Wave riders

By Danielle Wright

A big wave surfing legend helps Danielle Wright and family take on the small waves at Omaha Beach

A surfing lesson demands every skerrick of a learner's attention - whatever their age. Photo / Supplied
A surfing lesson demands every skerrick of a learner's attention - whatever their age. Photo / Supplied

Sometimes you get lucky. Today was one of those days. It sure wasn't because of the surf report, which had "Flat as a Pancake" scrawled in chalk on a sign as we arrived. It was our surf teacher.

Only in New Zealand can you turn up to a surf lesson and end up being taught by a surfing legend. He's Doug Young, the man famous for being the first surfer on the front cover of the New Zealand Herald, riding a monster wave. He has a big personality to match.

Omaha Beach is home to Doug's surf school after he spent eight years in Christchurch building a successful business, particularly with local schools. Now surfing is part of the NCEA.

"We had to move in the end. It was a hard decision but they kept pumping raw sewage into the waterways," says Doug.

"I grew up there and lost all my memories of the place after the quake. People are different there now. The smallest shake and there's hysterics."

For a big wave rider, where keeping a cool head is everything, living with "neurotic messes", as he calls some of the kids, would be almost as hard to take as the dirty water.

Omaha Beach is not a bad place to end up and almost too beautiful to recommend. Surrounded by two marine reserves - Goat Island and Tawharanui - the water is fresh and, as Doug says: "It's as glassy and clear as Bali. Last week a film crew were shooting an ad here, making out it was an Australian beach."

The surfing doesn't start for an hour because, first, we need to spend time learning about the ocean. Doug teaches us about rips using a clever bit of sand sculpture on the beach. It's not a monster from the deep, you just need to swim to the side until you're out of the flow, he tells us.

"Surfers love rips, we use them to ride out into the waves so we don't have to paddle," he says, always ready with a reasonable explanation to reassure nervous students.

There's a reason he's so scientific about the ocean, as he has a Bachelor's degree in PE from Otago University under his belt (or wetsuit) and a lifetime calculating risks surfing monster waves.

Having grown up opposite a surf beach, I feel a bit of a fraud when asked about surfing history. Unlike the others, I've surfed a lot. As a child, surfing was one of those things I'd do to impress my big brother, Aubin, to try to bond with him, but I never really "caught the bug".

With a 7-year-old son keen on the sport, I've found myself going back to it. It's hard to find a sport the whole family enjoys, especially something we can all do at different skill levels, at any age. For our family, surfing ticks all the boxes, as well as being a good stress-reliever.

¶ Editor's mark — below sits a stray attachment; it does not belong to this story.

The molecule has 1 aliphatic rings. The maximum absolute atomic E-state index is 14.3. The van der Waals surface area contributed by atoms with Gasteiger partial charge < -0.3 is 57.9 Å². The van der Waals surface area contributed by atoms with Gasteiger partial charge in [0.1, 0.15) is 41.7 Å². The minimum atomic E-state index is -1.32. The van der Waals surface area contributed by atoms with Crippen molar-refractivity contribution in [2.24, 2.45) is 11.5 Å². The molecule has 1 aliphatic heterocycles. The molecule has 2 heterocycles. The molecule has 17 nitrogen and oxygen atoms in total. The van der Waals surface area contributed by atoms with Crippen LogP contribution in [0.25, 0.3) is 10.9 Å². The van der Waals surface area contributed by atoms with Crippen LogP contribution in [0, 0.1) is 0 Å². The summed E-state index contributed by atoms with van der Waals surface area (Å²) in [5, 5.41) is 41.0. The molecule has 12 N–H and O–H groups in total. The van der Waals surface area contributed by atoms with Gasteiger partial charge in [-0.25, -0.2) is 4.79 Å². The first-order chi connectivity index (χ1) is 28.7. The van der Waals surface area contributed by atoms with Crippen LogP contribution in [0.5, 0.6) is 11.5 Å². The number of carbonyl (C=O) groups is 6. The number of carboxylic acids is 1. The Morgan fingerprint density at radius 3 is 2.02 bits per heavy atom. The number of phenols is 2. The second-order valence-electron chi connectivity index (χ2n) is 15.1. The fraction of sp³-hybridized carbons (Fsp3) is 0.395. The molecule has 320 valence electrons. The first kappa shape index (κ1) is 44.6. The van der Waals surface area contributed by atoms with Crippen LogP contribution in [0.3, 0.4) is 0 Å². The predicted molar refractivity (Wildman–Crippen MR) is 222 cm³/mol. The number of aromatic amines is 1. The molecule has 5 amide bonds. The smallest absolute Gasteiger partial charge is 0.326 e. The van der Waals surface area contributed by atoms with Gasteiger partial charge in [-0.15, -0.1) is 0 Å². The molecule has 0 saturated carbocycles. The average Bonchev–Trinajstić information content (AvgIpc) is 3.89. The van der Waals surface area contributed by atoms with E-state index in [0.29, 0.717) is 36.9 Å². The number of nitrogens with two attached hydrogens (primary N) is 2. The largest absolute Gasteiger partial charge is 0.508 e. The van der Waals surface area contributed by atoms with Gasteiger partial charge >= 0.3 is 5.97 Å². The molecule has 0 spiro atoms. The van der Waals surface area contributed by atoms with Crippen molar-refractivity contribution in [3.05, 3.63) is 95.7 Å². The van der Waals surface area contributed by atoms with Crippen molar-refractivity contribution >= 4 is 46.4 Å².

"You could be losing your job, then you catch a wave and you don't think of anything else. It's a real distraction," says Doug. "Afterwards, everything becomes clearer. Surfing's a real healer and puts everything into perspective. It's good for a hangover, too."

We do some warm-ups - a quick game of bullrush, in which our 4-year-old daughter is the only one speedy enough to make it through without being tapped, as well as some stretching, such as digging a hole and jumping in and out of it.

Before we take to the waves, Doug gives us one last piece of advice: "If you get dumped, relax, enjoy being down there, you're only going to be under a few seconds so don't panic but make sure you cover your head. When you've got confidence, water is a much safer place."

When I catch a wave, I'm surprised how much I enjoy it. Somehow Doug has changed my perception of the ocean completely. I've finally learned to relax and see where the wave takes me, rather than trying to control it. After years of surfing, I finally understand Aubin's replies to my pleas to go home: "Just one more wave."

I feel lucky, but perhaps not as lucky as Doug, who says: "It's a pretty good lifestyle, to always be surrounded by happy people."

His love of surfing, and of life, is infectious and a good Saturday morning tonic for the whole family.

Surf's up

• Phone 0800 4 SURFING (0800 478 734) or see pacificsurfari.co.nz

• $80 for an all-inclusive two-hour Surfari, $120 for a two-hour one-on-one lesson, $30 for kids lessons (ages 6-13). Doug will be running the school until the end of April, before he goes to Mexico for a couple of months.

• Stop at oob organic on the way home for blueberry sorbet or ice-blocks (oob.co.nz). Don't forget to take some money for the produce stands' honesty boxes dotted between Matakana and Omaha Beach.

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